Strikeouts continue to mount as Phillies fall to DBacks

Vince Velasquez falls as Phillies face Diamondbacks
There's no doubting the Phillies success over the first three weeks of the season, but context is important. The combined record of their opponents through the first 21 games is a woeful 58-74. That's the reality surrounding this fantastic start. It's not a slight, but reality.

Tuesday's contest with the Arizona Diamondbacks at Citizens Bank Park marked the first opportunity this season for the Phillies to face a playoff team from a year ago. The outcome was an 8-4 loss highlighted by too many strikeouts and an annoying drizzle that began in the fourth inning and lasted throughout.

"We're not going to win every night," manager Gabe Kapler said afterward. "This is good for us. We'll come back tomorrow and be ready to roll."

The loss snapped the Phillies seven-game winning streak at Citizens Bank Park, leaving the club a victory shy of the best home start in franchise history.

Vince Velasquez was impressive early but fell victim to back-to-back solo shots in the third allowing the Diamondbacks to jump to a 2-0 lead. The Phillies answered with three runs in the bottom of the frame, but Arizona chased Velasquez in the fifth with David Peralta delivering a two-run double to put the Diamondbacks up for good.

Velasquez finished the night surrendering four runs on four hits over 4 2/3 innings. He walked a pair and struck out six.

"A couple missed spots and I tried to be too fine with a couple pitches," Velasquez said (see video below). "The offense did a great job coming back and putting us back in the game, but then with 50 pitches - that long [fifth] inning with 36 pitches - it's unnecessary."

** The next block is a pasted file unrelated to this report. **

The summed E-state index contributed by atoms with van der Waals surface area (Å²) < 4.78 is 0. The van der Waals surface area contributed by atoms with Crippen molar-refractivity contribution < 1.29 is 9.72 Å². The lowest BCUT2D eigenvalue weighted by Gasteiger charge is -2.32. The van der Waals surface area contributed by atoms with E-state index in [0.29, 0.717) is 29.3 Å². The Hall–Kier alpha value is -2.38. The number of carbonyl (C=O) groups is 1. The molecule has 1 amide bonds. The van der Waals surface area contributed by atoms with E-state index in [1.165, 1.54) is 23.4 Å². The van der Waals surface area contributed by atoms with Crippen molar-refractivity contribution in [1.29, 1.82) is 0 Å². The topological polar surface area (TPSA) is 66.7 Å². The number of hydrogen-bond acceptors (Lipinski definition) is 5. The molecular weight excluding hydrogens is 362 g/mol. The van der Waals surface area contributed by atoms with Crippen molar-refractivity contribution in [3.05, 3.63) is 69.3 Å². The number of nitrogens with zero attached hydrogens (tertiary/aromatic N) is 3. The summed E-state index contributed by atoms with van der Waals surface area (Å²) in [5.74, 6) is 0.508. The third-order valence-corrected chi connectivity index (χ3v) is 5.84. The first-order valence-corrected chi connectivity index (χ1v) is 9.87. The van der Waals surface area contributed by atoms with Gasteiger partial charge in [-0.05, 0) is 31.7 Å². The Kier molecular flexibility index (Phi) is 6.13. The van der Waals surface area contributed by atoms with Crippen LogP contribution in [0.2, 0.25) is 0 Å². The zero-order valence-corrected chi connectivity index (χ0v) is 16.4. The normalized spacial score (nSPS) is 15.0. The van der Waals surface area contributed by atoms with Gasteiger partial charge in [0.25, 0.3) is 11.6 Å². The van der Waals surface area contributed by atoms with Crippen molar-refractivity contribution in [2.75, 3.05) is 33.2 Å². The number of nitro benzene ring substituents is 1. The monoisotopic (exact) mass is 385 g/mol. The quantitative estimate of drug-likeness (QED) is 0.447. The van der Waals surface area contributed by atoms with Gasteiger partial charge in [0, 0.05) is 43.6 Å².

At the plate, the Phillies struck out 16 times bumping their season total to 227, the second most in the National League and fourth highest mark in all of baseball.

Kapler isn't too concerned about the strikeouts though, at least not yet.

"Part of working deep counts and seeing a lot of pitches is that you're going to go through stretches where you strike out some," Kapler said (see video). "That doesn't mean that we don't need to put the ball in play more, we do. It's absolutely a necessity, but sometimes you give credit to the opposing pitcher. [Robbie Ray] has swing-and-miss stuff, he's got a history of striking guys out, and we weren't able to put the ball on the bat as much as we could have tonight."



The two clubs resume their three-game set Wednesday with Jake Arrieta set to square off against Zach Greinke.

Nothing is on the line as of yet, but it's contests against opponents like Arizona that give you a clearer picture of how the Phillies stack up against potential playoff contenders.
_____________________________________________
Follow Patrick on Twitter: @PGordonPBR

BY PATRICK GORDON
Managing Editor
pgordon@philadelphiabaseballreview.com

No comments: